She put the country back on a trajectory, an upward trajectory. The Britain I grew up in, in the wake of the Second World War, was a country which was in precipitous decline, which had entirely lost its national self-confidence. And Mrs. Thatcher put that right.
This is notable for a number of reasons, not the least of which being that that John Burns gets to write news articles for the New York Times assessing the legacy of Margaret Thatcher. He's made up his mind, obviously, and he tries to work that into his reporting for the paper.
Today (4/17/13) his piece takes a look at the coal miners who squared off against Thatcher. The prime minister engaged in a "union-busting battle to close unprofitable coal mines in 1984 and 1985," Burns writes, and the "anger of those who were losers in the Thatcher revolution" is still palpable.
Tens of thousands of miners lost their jobs, but Burns presents the overall effect this way:
Many years on, what happened to coal mining is reckoned, for better or worse, as a watershed moment for Britain. It was in the coal fields, more than anywhere, that a socialist vision that prized the welfare of blue-collar communities over profit finally yielded to a new era of individualism, entrepreneurship–and, for millions beyond the coal fields, prosperity.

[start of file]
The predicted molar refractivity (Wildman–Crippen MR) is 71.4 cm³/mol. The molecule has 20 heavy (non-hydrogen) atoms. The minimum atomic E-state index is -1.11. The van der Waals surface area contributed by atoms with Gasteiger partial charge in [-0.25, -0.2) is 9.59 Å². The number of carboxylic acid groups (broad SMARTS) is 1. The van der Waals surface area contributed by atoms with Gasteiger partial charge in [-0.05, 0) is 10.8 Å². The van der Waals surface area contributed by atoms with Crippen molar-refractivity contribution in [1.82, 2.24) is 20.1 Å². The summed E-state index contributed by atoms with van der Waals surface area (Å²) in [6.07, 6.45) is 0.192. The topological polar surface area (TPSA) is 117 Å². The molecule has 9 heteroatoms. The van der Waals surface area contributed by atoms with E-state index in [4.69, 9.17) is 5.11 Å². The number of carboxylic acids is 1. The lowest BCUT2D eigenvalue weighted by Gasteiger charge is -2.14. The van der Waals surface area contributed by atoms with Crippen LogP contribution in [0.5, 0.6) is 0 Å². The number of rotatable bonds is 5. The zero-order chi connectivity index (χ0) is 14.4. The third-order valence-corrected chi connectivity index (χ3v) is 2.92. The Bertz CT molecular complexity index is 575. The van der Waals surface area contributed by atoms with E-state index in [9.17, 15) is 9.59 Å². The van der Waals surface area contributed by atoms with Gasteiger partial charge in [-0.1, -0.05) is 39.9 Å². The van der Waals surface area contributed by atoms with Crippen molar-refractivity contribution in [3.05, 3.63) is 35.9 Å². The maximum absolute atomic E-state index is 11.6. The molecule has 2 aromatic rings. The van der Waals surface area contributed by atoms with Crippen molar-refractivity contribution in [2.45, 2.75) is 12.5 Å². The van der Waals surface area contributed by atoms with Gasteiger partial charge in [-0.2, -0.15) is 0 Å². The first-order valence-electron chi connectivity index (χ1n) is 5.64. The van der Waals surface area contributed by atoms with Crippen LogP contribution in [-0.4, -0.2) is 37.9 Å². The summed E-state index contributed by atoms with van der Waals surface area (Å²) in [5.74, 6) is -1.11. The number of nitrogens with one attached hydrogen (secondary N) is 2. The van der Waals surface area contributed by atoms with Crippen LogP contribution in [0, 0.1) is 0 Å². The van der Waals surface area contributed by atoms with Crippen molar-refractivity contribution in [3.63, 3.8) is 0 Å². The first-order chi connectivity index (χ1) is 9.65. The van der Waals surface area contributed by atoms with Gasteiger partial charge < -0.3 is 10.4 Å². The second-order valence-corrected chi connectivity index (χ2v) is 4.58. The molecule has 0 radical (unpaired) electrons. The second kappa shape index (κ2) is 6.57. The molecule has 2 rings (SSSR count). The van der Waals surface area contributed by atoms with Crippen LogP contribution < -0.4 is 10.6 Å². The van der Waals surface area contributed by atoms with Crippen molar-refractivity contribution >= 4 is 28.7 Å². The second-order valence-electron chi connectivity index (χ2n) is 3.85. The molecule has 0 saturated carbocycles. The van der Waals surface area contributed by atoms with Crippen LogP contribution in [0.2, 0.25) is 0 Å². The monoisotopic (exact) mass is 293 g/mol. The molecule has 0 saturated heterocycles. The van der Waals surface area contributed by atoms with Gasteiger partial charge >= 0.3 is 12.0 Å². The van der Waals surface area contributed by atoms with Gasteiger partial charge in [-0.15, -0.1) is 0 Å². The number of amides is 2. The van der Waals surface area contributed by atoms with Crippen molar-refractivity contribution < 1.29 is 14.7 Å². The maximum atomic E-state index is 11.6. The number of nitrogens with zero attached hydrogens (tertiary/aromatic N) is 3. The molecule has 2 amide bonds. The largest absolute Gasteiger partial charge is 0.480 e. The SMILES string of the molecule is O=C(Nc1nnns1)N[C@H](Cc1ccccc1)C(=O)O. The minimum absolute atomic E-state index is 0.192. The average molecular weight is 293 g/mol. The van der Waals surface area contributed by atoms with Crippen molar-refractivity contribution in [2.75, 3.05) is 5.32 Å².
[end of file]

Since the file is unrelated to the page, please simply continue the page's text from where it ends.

Well, if one had to sacrifice a few thousand jobs for "prosperity" for "millions"–doesn't sound like a bad trade, right?
So where does Burns get the idea that "millions" were made prosperous? He doesn't cite anything in particular. Meanwhile, the Guardian's Data Blog put together a series of charts (4/8/13) under the headline "How Britain Changed Under Margaret Thatcher." What did they find? Increased poverty, increased inequality, record unemployment and record high interest rates.
In some ways, the reporting on Thatcher is an interesting counterpart to reporting on the Hugo Chavez legacy in Venezuela. In the latter case, plenty of economic evidence indicates life massively improved for the poor–but reports tend to stress the crime, inflation and so on. In the case of Thatcher, the consensus view in the media seems to be that she made life better. But the numbers suggest otherwise–which is probably why reporters tend to not cite anything at all.